The Ipcress File
DVD released: November 10th, 2008
Approximate running time: 107 minutes
Aspect Ratio: 2.35:1 Anamorphic Widescreen
Sound: Dolby Digital English 5.1 & Dolby Digital English 2.0
DVD Release: ITV DVD
Region Coding: Region FREE Blu-Ray
Retail Price: £19.99
Around the time of the fledgling and successful Bond series of the 1960’s, co-producer Harry Saltzman was also involved in perhaps one of the best non-007 spy films of the era, and there were plenty of Bond rip-offs trying to cash in.
As a result we are introduced to Agent Harry Palmer, played by Michael Caine in surprisingly only his second starring role. In a way he was to become the working class James Bond, as he is gawky in appearance, wears specs and his spy world seems to amount to dull offices, paperwork and boring assignments, with only a blue Zodiac to drive rather than a gadget laden Aston Martin. To his superiors, Harry is little more than a crook and having been court-martialled from the army, they feel he is more adept to being a spy for them, as he will fit right into that world!
The plot consists of Harry trying to locate the whereabouts of a Western scientist, but upon retrieval of said scientist, it is discovered that his memory has been wiped and Harry is put swiftly on the case to discover why! Based on a novel by Len Deighton, The Ipcress File moves along at a great pace and is well written with convincing performances by Caine and in particular Nigel Green as his superior Major Dalby! While Bond movies embraced the special relationship of Britain and the US, Harry positively puts this relationship to the test with a clear dislike of American consumerism and more importantly his mistaken disposal of an US agent who was tailing him, so no Felix Leiter for this cockney boy!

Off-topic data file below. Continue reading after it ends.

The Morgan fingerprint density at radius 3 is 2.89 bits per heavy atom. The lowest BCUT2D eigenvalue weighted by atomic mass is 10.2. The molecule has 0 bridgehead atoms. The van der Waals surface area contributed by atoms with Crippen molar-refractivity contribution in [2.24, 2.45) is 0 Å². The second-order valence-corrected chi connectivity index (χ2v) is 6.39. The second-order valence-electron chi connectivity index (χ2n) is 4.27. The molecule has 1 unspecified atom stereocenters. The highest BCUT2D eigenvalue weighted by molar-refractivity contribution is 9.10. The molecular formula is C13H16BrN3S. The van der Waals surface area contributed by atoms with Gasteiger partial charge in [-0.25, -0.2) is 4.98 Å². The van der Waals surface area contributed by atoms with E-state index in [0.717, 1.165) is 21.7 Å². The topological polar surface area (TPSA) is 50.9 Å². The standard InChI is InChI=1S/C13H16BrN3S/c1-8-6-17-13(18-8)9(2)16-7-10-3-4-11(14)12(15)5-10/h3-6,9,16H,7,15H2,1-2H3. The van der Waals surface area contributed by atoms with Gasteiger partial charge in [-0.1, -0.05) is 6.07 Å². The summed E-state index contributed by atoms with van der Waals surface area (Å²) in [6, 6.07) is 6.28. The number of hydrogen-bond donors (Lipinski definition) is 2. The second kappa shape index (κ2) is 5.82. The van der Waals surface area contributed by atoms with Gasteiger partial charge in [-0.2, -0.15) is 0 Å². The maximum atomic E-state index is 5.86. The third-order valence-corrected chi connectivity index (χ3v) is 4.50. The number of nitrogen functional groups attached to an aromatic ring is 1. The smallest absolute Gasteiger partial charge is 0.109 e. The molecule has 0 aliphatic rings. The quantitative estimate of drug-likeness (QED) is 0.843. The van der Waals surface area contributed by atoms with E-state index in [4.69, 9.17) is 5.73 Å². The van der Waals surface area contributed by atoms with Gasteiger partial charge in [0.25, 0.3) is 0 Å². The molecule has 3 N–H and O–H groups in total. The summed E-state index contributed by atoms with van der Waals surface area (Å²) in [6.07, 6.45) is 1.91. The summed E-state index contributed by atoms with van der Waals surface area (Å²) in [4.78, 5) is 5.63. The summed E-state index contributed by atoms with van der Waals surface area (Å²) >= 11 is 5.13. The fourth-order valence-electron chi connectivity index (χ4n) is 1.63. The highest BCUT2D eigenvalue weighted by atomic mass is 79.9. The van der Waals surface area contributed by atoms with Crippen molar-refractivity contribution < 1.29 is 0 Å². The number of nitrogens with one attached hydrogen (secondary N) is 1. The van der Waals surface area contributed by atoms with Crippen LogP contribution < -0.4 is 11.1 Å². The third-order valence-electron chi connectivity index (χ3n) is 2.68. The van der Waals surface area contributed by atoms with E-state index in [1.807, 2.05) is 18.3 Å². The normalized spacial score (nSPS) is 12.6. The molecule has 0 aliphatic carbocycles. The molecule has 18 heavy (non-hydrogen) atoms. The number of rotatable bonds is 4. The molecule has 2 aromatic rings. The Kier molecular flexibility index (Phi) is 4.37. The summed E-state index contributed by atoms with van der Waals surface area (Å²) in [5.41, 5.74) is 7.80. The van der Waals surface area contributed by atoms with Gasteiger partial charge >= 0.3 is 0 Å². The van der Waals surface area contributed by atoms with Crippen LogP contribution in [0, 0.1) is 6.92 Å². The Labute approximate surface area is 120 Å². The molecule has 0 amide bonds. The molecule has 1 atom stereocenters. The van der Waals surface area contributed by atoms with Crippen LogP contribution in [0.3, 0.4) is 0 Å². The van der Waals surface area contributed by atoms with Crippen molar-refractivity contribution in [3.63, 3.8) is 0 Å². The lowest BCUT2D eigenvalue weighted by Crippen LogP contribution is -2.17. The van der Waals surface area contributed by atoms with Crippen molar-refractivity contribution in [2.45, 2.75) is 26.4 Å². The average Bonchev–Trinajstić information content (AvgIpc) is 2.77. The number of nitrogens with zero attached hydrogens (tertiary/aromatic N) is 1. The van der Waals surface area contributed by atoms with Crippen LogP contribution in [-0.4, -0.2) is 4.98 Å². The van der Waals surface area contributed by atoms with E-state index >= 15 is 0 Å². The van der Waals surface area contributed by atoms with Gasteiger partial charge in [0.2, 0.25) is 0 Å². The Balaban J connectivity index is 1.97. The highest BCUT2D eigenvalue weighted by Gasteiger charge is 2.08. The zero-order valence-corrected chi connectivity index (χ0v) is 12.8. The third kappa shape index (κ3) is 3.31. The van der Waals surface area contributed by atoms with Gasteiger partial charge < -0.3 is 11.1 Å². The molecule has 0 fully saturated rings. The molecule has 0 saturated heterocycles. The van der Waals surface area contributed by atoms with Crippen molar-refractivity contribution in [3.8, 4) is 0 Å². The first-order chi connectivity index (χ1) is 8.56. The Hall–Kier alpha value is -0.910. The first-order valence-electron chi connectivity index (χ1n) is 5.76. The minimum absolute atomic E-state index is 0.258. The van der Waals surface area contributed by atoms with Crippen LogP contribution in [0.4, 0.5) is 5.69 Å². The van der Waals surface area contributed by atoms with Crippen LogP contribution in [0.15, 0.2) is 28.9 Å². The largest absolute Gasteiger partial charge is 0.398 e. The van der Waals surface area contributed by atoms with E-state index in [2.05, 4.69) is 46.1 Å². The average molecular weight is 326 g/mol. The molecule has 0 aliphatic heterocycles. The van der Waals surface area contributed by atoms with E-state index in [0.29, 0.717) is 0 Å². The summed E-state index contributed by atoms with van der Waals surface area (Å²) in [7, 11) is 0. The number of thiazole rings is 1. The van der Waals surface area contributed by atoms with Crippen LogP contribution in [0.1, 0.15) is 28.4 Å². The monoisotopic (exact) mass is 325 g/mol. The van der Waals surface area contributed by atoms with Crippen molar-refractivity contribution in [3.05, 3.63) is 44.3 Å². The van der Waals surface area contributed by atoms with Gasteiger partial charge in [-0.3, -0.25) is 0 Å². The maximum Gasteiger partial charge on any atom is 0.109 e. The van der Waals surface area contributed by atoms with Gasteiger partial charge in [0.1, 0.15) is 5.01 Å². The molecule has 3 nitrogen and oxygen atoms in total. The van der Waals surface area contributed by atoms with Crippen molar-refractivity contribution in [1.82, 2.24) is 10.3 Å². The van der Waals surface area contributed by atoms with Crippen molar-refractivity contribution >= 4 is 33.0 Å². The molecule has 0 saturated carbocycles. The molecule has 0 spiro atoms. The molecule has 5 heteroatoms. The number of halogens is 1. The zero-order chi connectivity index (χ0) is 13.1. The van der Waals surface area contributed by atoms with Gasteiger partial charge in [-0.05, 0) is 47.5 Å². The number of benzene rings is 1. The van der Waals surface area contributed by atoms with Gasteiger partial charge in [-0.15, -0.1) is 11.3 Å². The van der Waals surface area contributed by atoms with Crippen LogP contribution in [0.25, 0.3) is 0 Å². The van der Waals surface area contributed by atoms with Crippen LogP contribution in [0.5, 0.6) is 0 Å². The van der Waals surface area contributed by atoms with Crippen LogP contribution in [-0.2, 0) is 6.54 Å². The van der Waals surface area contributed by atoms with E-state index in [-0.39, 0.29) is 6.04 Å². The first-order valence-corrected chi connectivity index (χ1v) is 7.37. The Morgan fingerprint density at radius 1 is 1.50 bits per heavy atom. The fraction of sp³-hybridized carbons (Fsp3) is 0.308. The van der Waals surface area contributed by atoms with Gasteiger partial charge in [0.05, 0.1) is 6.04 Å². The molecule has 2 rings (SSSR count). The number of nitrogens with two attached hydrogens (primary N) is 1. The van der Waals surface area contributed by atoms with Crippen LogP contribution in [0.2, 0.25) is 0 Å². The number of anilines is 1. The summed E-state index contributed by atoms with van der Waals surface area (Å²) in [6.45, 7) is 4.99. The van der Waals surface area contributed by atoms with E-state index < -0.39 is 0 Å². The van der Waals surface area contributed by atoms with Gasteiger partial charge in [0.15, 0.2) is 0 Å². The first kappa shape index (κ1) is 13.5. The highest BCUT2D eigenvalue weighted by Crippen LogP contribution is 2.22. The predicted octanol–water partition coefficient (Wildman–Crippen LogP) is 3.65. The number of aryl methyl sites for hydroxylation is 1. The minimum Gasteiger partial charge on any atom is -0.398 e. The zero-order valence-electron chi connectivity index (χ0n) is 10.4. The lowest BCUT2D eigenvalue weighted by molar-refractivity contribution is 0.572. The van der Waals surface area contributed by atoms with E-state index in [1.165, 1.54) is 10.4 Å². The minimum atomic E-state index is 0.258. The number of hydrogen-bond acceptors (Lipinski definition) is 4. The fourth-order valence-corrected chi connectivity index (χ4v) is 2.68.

In addition, both the camera work from director Sydney Furie and the cinematographer himself Otto Heller were at the time both revolutionary and extreme, with shots being tilted, low, high, at an angle...well you get the idea, but it works and adds to the puzzling nature of the film. Add a fantastic John Barry score to the proceedings and you have a crackling yet fascinating spy flick that perfectly captures a 60’s London going through many social changes with the classless Harry Palmer leading the way!
Transfer and Sound
Having previously only seen the washed out and badly framed DVD from Network, this 2:35:1, MPEG-2 1080p Blu-Ray from ITV DVD is a revelation, yet some reports were claiming the transfer was a huge disappointment. Although not stellar and perhaps not near the level of the 4K restored Bond movies, this is a fantastic effort and is probably as good as The Ipcress File will ever look! The colours are strong and vibrant with high levels of detail not previously seen and yes there is still some video noise and some grain but really nothing to worry about in a film from 1965, a fine job by ITV DVD! Also note that this BD is Region Free!
Two flavours on offer here sound-wise, with both DD5.1 and DD2.0 soundtracks available, there are very little differences between the two, with only minimal rear effects coming into play with the DD5.1 track. The dialogue is both clear and crisp with the fine John Barry score done a lot of justice. Removable English subtitles are also available.
Unfortunately only a Stills gallery and original trailer are available (both in HD). A little disappointing, given that the Network Special Edition had a 2nd disc full of interviews and documentaries!